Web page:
Despite loss, soccer success could fulfill goals for women's sports

July 18, 2011

Cheryl Cooky

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WEST LAFAYETTE, Ind. - Even though the U.S. women's soccer team lost to Japan on Sunday (July 17), the World Cup experience could be a win for women's sports, says a Purdue University expert.

"During the short term, this amazing team captured fan and media attention that showed how strong the athletes are and how entertaining women's sports can be," says Cheryl Cooky, an assistant professor in health and kinesiology and women's studies. "Time will tell how these athletes' achievements are remembered. Unfortunately, coverage of women's sports is often connected to what women are wearing or who they are dating. This stereotypical coverage prevents viewers from seeing the strength, dominance and athleticism that women demonstrate on the field every day."

Cooky, who studies television coverage of women's sports, said that even though the quantity of women's coverage experienced an upward trend in the 1990s - from 5 percent to nearly 9 percent of total sports coverage since data collecting commenced in 1989 - the quality of coverage has not improved. This includes the 1999 U.S. women's World Cup victory, which is often associated with images of Brandi Chastain removing her jersey in celebration.

"Rather than focus on the accomplishment of that championship team, televised news media focused on the relatively innocuous removal of a jersey by a female athlete, calling it a 'striptease,' essentially sexualizing a moment that should have been about determination and drive," Cooky said. "Despite this, many people thought the World Cup title win would usher in a new moment in women's sports history, one that would be characterized by increased participation, popularity and media coverage. Surprisingly, in our most recent study released in 2010 by the Center for Feminist Research at the University of Southern California, we found the amount of televised news media coverage to be the lowest ever in 20 years."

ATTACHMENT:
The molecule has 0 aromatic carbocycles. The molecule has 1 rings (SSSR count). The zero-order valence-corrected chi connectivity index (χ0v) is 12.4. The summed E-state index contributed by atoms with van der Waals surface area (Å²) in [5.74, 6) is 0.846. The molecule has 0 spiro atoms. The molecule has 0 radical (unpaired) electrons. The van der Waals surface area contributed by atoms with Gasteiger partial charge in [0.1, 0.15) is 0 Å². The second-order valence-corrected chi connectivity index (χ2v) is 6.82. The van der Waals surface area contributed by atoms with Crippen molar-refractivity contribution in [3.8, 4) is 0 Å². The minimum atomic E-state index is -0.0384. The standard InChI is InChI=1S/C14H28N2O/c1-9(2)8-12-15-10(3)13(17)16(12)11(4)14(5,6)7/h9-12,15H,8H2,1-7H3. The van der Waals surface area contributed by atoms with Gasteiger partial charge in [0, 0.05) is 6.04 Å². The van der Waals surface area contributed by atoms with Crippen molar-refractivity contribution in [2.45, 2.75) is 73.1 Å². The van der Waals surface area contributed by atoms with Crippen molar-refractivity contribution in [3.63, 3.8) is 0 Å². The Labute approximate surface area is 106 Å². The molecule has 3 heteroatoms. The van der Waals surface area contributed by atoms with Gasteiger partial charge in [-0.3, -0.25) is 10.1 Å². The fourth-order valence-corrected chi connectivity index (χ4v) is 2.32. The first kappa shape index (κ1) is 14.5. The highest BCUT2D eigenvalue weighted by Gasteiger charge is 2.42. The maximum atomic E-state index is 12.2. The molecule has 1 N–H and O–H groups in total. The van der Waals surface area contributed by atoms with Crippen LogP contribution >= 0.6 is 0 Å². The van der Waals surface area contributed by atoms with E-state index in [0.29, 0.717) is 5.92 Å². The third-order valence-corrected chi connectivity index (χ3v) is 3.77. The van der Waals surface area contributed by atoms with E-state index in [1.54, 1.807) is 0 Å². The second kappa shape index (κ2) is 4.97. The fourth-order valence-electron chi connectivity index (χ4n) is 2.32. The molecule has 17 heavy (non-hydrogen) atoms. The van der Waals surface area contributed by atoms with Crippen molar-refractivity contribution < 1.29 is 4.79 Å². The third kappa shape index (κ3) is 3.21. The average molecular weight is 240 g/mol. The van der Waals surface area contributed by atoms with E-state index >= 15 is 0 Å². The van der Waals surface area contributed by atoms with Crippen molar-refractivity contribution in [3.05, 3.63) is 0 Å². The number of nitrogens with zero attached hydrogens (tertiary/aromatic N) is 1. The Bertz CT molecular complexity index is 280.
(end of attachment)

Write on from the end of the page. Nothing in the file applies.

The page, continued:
Coverage of women's sports garnered less than 2 percent of total coverage, Cooky says. Though sexualized images of female athletes seem to have declined in news coverage, when women are covered, the focus is on their roles as wives, mothers or girlfriends, rather than on their athletic accomplishments, she says.

"It's wonderful to see such enthusiasm around today's team, and hopefully that will continue," Cooky says. "These stars, like many male athletes, will make television media appearances and receive invitations to star in reality television shows or get commercial endorsements. While they continue to be celebrated, it is also important to remember that attention should be given to their athletic achievements. If that doesn't happen, then we are giving the audience, especially young women, a limited view of female athletes."

Writer: Amy Patterson Neubert, 765-494-9723, apatterson@purdue.edu 

Source: Cheryl Cooky, 765-494-2503, ccooky@purdue.edu